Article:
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Assisted dying laws 'could be changed'

Published on 05 January 2012 01:00 PM

People could be given the chance to take their own lives if they are suffering from a terminal illness, under new proposals.

Following yesterday's call for a change in the law on assisted dying from a former Metropolitan Police commissioner, research from the Commission on Assisted Dying indicates that doctors could be provided with new powers to assist those who wish to die.

The rules would apply to people with less than 12 months to live. Doctors would be able to offer such patients doses of lethal medication upon request.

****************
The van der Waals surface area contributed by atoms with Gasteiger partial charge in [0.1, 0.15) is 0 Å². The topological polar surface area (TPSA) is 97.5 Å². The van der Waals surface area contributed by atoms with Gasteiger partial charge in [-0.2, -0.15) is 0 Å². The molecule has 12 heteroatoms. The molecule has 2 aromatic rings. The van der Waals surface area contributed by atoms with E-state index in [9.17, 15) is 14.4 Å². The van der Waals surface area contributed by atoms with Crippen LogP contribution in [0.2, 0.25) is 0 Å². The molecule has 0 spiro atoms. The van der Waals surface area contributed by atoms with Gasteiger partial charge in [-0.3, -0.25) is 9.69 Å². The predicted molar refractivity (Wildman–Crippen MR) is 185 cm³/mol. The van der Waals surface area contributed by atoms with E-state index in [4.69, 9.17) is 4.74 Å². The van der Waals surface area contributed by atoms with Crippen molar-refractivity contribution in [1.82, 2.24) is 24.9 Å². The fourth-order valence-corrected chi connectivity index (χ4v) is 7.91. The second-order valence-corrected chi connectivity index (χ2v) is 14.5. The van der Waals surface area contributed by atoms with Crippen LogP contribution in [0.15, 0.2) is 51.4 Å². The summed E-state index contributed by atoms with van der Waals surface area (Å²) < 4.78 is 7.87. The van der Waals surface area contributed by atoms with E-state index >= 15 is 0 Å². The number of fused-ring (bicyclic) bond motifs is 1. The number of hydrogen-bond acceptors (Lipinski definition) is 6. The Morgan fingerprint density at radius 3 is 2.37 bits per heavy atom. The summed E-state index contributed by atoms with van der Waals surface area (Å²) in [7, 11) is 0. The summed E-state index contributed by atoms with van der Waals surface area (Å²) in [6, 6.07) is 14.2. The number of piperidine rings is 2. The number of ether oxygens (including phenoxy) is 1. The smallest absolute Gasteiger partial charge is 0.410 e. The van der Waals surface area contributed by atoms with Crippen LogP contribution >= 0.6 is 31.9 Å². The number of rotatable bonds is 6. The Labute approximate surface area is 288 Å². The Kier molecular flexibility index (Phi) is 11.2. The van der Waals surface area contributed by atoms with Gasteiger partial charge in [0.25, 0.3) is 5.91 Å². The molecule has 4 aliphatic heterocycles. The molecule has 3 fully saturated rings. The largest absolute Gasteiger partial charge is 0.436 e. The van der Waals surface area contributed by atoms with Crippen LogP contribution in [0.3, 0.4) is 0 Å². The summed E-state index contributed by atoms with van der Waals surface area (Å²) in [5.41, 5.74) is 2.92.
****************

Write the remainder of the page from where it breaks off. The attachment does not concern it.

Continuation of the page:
However, the commission insists that strong safeguards would have to be created in order to prevent people with clinical depression from taking their lives or those without the mental ability to make a decision for themselves.

To demonstrate the voluntary nature of their actions, commission chair Lord Falconer emphasised that a person considering ending their life would have to take the medication themselves.

However, the committee's report could draw angry responses from campaigners against changes to the assisted dying laws. The Care Not Killing alliance has warned that 13,000 deaths could be seen annually as a result of any changes.

Copyright Press Association 2012

Last updated: Oct 06 2017

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